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Homeschooling 3 year old.

 
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perls
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Joined: 26 Nov 2008
Posts: 5
Location: Michigan

PostPosted: Wed Nov 26, 2008 10:22 am    Post subject: Homeschooling 3 year old. Reply with quote

My son turned 3 in oct. I don't want to push him, but as a teacher I would like to start teaching him hear at home for I am very blessed to be able to stay home with him.
My questions:
1. Should I be a member of a homeschool group in my area?
2. What are some good curriculums out there for pre-school?
3. Any good online sights, with ideas and printable sheets, (FREE).
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Jill
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Joined: 20 Apr 2008
Posts: 295

PostPosted: Wed Nov 26, 2008 4:18 pm    Post subject: Reply with quote

Welcome!

As far as "curriculum" I would suggest reading The 3 R's by Ruth Beechick.

I would suggest finding some type of local group if you feel you need it. Believe it or not, your child probably doesn't need "social" interaction with alot of other kids if he plays with you alot. The group would be more for your benefit.

Best wishes!
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Lily
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Joined: 10 Jun 2007
Posts: 427

PostPosted: Thu Nov 27, 2008 5:13 am    Post subject: Reply with quote

The most important lessons to learn at home right now are the concrete ones. Don't even look for worksheets - there's nothing that can be learned from them that can't be learned more successfully with objects. I suggest you have these things in your home:

-an egg carton

-Popsicle sticks

-good quality art supplies : crayons, block crayons, paint, scissors, Ferby pencils, hole punchers, different papers, pipe cleaners, and stamps.

-board games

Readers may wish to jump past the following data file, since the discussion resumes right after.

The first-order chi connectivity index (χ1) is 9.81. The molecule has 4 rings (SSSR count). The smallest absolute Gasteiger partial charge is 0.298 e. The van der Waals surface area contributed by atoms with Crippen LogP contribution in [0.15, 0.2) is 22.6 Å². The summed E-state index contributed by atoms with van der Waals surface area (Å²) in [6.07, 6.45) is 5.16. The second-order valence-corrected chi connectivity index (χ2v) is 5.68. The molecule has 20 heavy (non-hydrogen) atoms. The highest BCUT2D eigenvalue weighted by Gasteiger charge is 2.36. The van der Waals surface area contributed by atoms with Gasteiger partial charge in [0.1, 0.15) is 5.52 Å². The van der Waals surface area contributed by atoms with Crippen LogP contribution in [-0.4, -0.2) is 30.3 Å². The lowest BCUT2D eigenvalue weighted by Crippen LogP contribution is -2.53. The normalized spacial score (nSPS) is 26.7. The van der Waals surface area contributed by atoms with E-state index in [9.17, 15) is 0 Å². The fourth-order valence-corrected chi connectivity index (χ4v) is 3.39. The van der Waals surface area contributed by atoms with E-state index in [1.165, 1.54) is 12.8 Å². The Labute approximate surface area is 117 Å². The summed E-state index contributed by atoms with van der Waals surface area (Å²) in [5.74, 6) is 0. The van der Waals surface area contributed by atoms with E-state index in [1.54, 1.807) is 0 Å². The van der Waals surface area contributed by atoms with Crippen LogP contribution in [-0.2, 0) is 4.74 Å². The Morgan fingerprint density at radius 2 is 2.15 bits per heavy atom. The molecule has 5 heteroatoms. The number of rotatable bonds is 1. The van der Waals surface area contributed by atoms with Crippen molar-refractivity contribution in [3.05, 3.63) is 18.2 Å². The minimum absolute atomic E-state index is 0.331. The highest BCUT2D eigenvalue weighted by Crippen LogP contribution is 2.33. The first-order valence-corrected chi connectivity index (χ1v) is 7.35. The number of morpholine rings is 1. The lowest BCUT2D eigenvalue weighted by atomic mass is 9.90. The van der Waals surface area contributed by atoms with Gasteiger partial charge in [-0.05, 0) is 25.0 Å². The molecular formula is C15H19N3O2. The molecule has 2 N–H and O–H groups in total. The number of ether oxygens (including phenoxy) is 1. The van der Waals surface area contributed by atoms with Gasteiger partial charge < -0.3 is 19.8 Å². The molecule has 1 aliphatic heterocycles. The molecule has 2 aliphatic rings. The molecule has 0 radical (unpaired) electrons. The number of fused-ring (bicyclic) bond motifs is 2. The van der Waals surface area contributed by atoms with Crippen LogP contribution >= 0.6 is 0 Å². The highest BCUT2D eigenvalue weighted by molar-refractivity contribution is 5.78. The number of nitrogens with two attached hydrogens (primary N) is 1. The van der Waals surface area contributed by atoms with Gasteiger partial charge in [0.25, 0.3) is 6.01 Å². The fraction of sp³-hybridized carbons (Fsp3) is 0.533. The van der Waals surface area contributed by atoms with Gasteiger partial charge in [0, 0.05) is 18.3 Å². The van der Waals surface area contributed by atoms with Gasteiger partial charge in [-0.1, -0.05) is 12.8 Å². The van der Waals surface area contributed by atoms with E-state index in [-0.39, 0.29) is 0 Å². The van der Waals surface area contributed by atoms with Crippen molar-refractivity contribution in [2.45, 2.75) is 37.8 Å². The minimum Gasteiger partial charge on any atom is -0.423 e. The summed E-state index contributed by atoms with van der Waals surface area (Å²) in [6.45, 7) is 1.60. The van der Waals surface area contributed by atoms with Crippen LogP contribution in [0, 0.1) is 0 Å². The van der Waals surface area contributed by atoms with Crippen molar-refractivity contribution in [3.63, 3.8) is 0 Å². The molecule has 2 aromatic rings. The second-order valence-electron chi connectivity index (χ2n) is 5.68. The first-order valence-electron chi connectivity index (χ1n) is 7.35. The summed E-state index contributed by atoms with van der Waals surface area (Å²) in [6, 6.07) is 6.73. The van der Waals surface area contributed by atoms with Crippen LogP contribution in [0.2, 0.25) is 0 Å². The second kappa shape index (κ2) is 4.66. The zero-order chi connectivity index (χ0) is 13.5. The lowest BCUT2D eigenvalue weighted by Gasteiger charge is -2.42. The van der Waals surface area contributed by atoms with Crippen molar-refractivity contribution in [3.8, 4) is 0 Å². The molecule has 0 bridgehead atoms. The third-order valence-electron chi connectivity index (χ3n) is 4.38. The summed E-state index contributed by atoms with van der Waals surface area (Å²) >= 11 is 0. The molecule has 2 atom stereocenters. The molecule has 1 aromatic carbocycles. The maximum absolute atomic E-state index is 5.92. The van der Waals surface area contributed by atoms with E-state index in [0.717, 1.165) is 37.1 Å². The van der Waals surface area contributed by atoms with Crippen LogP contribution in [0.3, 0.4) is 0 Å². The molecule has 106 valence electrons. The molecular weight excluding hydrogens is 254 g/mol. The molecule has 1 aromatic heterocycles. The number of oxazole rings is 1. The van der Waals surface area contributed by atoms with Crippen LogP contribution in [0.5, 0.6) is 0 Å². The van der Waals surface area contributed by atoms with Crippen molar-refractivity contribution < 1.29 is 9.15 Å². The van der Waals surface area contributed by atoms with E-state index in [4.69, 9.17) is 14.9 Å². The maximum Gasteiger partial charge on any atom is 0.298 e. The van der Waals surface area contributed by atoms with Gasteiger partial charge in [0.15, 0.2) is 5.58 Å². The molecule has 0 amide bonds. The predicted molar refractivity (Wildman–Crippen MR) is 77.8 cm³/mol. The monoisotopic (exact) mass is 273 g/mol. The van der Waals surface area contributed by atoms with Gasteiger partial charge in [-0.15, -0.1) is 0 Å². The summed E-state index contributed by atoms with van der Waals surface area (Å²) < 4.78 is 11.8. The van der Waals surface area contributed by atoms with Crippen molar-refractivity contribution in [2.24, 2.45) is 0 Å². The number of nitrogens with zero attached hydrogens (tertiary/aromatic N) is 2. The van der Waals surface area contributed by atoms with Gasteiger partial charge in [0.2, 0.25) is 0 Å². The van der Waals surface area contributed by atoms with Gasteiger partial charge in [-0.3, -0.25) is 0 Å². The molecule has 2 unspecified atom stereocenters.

-dice

-blocks/figurines

-pretend play items: food, dolls, etc.

-"real" play items: a stethoscope, flashlights, cookware, cleaning supplies, cheap camera. The difference from pretend play is this stuff all works. It adds an extra dimension to their pretend and gives you tools to continue on learning later.

-sand/box of rice

-pasta or beans

-small pitchers

-prep bowls

-buttons

-wikisticks

-colorforms/fractiles

-tangram

-tweezers, toast tongs, children's chopsticks

-puzzles, the kind where each piece is the shape it should be (ex. a bird puzzle would have the shapes of the wing, beak, foot, body, tail, head as pieces, South America would have each country its own piece).

-library card
-----------------------------------------

You probably have a lot of this, right? Set up low work stations, either defined by a sheet on the floor or find a coffee table at a yard sale. You can work on so many different skills with just a few basic items, and get a LOT more out of the learning experience than worksheets would offer.

I mean...okay, we're working on area/volume in math right now. I introduced Euler's law through the Sir Cumference books, and we spent yesterday building polyhedra out of toothpicks and gumdrops, building boxes and finding surface area then volume, finding the perimeter of different objects, including where Rectangle the Donkey walked all over our Cathedral board (first found the perimeter, then found how much area he ruined that we'd have to "replace".